The British decision to leave the European Union in the wake of the Brexit referendum has given renewed impetus to the idea that the EU should have its own army.
The UK - by far the most capable European military player, along with France - has always been a brake on such an idea, fearing unnecessary duplication with Nato.
The UK went along with EU plans up to a point. A British army light mechanised infantry unit (2nd Battalion the Yorkshire regiment) currently forms the core of one of the EU's 1,500-strong battle groups: a rapid-reaction force capable of being deployed to a crisis zone at short notice.
In fact over recent years the UK has also stepped up defence co-operation with France - a natural partner, given the scale of their military ambitions.
Indeed, defence was the sector in which the UK was perhaps the strongest EU player, in part to compensate for Britain's absence from other core issues of European business - the common currency, the project for ever greater political union and so on.
But Britain's view was that EU defence co-operation should only go so far. Nothing should be done to reduce the primacy of Nato and money should not be wasted on duplicating things that the transatlantic alliance was already doing.
This - broadly speaking - is the US view too.
What matters in Washington is European defence spending and capability. The willingness (or as he would see it unwillingness) of America's European partners to pay more for defence is a key element in the Republican candidate Donald Trump's critique of Nato.
But now, with the UK in the departure lounge for EU exit, a number of European leaders are reviving the idea of a stronger EU defence identity - summed up in the phrase, "a European army".
This has long been the ambition of the most ardent eurocrats. Back in March 2015, European Commission President Jean-Claude Juncker declared that a common European army was needed to address the problem that the EU, as an international player, was not "taken entirely seriously" in the world - not least in Moscow.
The Brexit vote has opened the floodgates to the idea. The prime ministers of Hungary and the Czech Republic have urged the EU to build its own army. Only this week, German Defence Minister Ursula von der Leyen, who was visiting Lithuania, declared that "it's time to move forward to a European defence union which is basically a 'Schengen of defence'."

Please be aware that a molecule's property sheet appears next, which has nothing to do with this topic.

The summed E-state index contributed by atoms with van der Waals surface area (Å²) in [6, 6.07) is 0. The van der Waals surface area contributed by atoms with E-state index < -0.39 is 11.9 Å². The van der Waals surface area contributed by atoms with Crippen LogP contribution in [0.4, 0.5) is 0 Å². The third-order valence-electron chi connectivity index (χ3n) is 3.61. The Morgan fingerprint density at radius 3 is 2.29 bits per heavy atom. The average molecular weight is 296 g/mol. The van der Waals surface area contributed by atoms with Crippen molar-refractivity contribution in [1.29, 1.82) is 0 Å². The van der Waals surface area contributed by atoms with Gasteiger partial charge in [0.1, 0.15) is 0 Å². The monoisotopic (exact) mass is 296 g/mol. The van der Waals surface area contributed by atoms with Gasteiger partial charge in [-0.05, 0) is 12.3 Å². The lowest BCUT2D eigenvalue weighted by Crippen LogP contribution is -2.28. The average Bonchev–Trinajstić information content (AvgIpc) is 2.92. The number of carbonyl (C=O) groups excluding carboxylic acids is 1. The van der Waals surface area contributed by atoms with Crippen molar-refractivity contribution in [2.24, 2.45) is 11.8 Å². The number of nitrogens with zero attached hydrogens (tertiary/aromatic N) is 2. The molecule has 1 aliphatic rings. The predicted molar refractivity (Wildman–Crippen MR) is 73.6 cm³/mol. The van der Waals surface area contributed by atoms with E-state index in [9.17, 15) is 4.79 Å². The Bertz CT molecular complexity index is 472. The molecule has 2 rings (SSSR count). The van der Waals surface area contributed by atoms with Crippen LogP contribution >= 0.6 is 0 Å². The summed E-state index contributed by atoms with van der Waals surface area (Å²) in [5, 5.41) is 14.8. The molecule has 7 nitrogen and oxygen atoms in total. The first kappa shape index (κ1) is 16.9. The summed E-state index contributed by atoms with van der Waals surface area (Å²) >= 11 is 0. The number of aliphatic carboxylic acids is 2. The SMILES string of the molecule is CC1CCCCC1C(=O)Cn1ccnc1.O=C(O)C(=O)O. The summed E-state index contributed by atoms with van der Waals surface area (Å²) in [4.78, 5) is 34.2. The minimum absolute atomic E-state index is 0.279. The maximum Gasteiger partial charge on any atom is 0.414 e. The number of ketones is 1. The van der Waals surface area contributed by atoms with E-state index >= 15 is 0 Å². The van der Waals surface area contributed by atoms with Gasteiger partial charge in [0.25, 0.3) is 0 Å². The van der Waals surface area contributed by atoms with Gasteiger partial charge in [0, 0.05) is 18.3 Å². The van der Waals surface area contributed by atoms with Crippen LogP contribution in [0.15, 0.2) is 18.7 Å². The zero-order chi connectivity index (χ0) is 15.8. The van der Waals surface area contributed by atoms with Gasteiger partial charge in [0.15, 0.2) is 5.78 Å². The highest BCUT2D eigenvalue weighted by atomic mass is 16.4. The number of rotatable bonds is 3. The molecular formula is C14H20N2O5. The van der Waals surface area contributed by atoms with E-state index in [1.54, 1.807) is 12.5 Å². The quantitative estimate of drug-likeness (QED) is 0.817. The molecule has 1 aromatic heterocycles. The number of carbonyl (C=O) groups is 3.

This reference to "Schengen", the EU's open borders agreement, prompted one defence expert I know to comment wryly that it was pretty rich to talk about a "Schengen of defence" when Schengen had effectively allowed thousands of refugees to "invade" EU territory.
But an EU army is back on the agenda and it is unlikely to go away.
The UK's Brexit vote was a blow to the EU's sense of itself.
The EU has already been battered by its failures to deal adequately with a series of crises: from the Greek bailout to the wave of refugees heading for Europe's shores. It is perhaps understandable that the EU's advocates are looking to bolster its standing by moving ahead in other areas.
But it is crucial to realise that there is more politics here than strategic thought. What exactly does "a European army" mean? Sending soldiers into harm's way is perhaps the ultimate sovereign decision a government can take.
Countries enter into alliances like Nato (or indeed the EU itself) because pooling resources provides greater capability and thus security.
But there is no Nato army as such, just national forces integrated into a common command structure. They only become Nato forces in the event of a conflict.
Sections of the British press that hyperventilate whenever the idea of an EU army comes up miss this essential point: that the term "EU army" is largely meaningless.
But more European defence there will be. There is already a patchwork of defence arrangements - some bilateral, some multilateral, some in the EU and many involving Nato as a whole.
If this leads to more defence and better defence it is probably a good thing. If it leads to political posturing and duplication then the sceptics may be right - and the only person who may be happy is Russian President Vladimir Putin, watching it all from the Kremlin.